Little Legends, new boards, emotes and pretty much everything else you'd expect to see doled out by the passes are already contained within them, but that doesn't mean there's nowhere else to go. "Shall I share the craziest idea I've ever had?" Gupta asks.
"I've sometimes thought that a branching battle pass rather than a pure linear pass—more of a map than a line—would be a lot of fun, because presentation elements could mimic the feel of exploration as well. Anytime it's not linear, of course, you have to contend with player regret, right? Like the player who says, 'Oh, I went in this direction, but then I looked it up on the internet, and actually this other direction would have been better. And now I'm sad because I went in the direction that I don't think I should have gone.' So there's a lot of nuance to designing battle passes to ensure that players feel as little regret as possible."
This is an especially big consideration when there's money involved. If you drop cash on a pass, you expect to get access to everything, so how do you square that with a pass with multiple paths? Riot doesn't have an answer yet, which is why it's still something Gupta's tossing around in his head, rather than it being a reality. But never say never.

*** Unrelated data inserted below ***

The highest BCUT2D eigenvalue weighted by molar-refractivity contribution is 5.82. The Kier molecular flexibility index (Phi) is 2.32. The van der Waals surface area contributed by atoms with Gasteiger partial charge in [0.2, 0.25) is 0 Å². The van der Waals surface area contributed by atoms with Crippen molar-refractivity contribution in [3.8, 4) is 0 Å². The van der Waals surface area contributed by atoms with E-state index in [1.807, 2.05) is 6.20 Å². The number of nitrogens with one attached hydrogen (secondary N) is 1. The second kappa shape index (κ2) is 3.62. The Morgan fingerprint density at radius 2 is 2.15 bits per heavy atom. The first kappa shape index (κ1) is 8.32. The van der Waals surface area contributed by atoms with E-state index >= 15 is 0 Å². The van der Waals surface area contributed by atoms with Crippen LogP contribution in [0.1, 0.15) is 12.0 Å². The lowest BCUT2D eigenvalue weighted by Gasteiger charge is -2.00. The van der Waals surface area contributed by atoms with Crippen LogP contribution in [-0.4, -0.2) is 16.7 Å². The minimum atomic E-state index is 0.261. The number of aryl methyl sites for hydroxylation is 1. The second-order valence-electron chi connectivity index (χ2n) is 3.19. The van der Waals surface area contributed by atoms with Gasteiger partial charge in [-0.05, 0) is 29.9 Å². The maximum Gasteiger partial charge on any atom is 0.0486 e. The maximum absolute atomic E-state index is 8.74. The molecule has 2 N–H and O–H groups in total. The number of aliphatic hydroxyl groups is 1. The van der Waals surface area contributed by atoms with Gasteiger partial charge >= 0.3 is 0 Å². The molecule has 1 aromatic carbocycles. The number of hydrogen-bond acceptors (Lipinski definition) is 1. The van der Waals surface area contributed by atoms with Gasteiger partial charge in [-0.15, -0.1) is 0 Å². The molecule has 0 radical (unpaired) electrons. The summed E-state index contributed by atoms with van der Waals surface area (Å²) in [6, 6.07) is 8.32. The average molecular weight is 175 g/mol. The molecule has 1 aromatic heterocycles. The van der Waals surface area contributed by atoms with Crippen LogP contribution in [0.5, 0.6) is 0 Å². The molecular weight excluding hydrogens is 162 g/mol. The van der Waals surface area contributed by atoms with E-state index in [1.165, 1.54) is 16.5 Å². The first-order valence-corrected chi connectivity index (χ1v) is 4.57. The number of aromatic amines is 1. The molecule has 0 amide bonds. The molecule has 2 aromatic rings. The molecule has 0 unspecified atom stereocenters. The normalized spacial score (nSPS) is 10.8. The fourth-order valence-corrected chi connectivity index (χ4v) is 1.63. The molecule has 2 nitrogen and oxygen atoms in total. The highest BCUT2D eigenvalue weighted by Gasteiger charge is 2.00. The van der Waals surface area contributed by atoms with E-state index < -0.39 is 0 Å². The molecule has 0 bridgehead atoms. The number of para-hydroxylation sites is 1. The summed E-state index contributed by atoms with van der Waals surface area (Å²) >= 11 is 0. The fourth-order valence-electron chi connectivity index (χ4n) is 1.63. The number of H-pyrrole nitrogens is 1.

Ultimately, though, it always comes back to the community, and what they want out of the pass. Transparency and value are high up there, of course, and Gupta explains that Riot's always scrutinising how players react to each set's pass. "How do they talk about it? Where do we think there's even more room to make things better that players will appreciate? We have to think pretty deeply about that."
This is complicated by the fact that the team always has more than one set to consider. "When Set 5 hit PBE, I had to refresh myself on 5 because I'm already thinking about the second half of the set, as well as Set 6," Baker says. "We are always developing the future sets while the sets are out. It's actually an interesting thing, at least for me, as I feel like I live in multiple timelines all at once and have to hop across them."